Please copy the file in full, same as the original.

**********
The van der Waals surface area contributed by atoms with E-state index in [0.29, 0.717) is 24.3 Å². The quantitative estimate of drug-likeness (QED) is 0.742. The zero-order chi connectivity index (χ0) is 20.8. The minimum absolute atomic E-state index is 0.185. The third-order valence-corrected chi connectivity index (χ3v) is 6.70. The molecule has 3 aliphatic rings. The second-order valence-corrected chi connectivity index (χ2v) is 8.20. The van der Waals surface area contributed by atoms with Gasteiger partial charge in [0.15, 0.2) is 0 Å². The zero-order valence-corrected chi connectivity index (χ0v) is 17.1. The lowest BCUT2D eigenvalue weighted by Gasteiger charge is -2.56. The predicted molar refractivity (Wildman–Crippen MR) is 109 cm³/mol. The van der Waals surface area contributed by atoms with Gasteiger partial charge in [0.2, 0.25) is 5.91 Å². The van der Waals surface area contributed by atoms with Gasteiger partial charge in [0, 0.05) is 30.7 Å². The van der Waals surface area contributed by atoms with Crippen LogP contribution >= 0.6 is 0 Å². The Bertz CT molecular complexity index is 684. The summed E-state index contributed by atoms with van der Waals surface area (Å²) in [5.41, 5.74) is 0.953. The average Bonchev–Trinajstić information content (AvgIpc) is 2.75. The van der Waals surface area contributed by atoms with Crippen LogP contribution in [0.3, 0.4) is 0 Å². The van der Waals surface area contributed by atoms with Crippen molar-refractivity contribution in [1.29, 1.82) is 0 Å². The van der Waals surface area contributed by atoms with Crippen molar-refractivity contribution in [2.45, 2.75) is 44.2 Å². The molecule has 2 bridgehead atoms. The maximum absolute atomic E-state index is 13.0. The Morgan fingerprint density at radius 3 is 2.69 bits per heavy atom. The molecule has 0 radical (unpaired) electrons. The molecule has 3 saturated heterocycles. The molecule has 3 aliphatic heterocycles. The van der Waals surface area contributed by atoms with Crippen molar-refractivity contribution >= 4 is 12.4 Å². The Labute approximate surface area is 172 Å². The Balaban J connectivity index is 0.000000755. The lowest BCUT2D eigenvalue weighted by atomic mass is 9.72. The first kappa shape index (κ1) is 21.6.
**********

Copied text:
The van der Waals surface area contributed by atoms with E-state index in [0.29, 0.717) is 24.3 Å². The quantitative estimate of drug-likeness (QED) is 0.742. The zero-order chi connectivity index (χ0) is 20.8. The minimum absolute atomic E-state index is 0.185. The third-order valence-corrected chi connectivity index (χ3v) is 6.70. The molecule has 3 aliphatic rings. The second-order valence-corrected chi connectivity index (χ2v) is 8.20. The van der Waals surface area contributed by atoms with Gasteiger partial charge in [0.15, 0.2) is 0 Å². The zero-order valence-corrected chi connectivity index (χ0v) is 17.1. The lowest BCUT2D eigenvalue weighted by Gasteiger charge is -2.56. The predicted molar refractivity (Wildman–Crippen MR) is 109 cm³/mol. The van der Waals surface area contributed by atoms with Gasteiger partial charge in [0.2, 0.25) is 5.91 Å². The van der Waals surface area contributed by atoms with Gasteiger partial charge in [0, 0.05) is 30.7 Å². The van der Waals surface area contributed by atoms with Crippen LogP contribution >= 0.6 is 0 Å². The Bertz CT molecular complexity index is 684. The summed E-state index contributed by atoms with van der Waals surface area (Å²) in [5.41, 5.74) is 0.953. The average Bonchev–Trinajstić information content (AvgIpc) is 2.75. The van der Waals surface area contributed by atoms with Crippen LogP contribution in [0.3, 0.4) is 0 Å². The van der Waals surface area contributed by atoms with Crippen molar-refractivity contribution in [1.29, 1.82) is 0 Å². The van der Waals surface area contributed by atoms with Crippen molar-refractivity contribution in [2.45, 2.75) is 44.2 Å². The molecule has 2 bridgehead atoms. The maximum absolute atomic E-state index is 13.0. The Morgan fingerprint density at radius 3 is 2.69 bits per heavy atom. The molecule has 0 radical (unpaired) electrons. The molecule has 3 saturated heterocycles. The molecule has 3 aliphatic heterocycles. The van der Waals surface area contributed by atoms with Crippen molar-refractivity contribution >= 4 is 12.4 Å². The Labute approximate surface area is 172 Å². The Balaban J connectivity index is 0.000000755. The lowest BCUT2D eigenvalue weighted by atomic mass is 9.72. The first kappa shape index (κ1) is 21.6.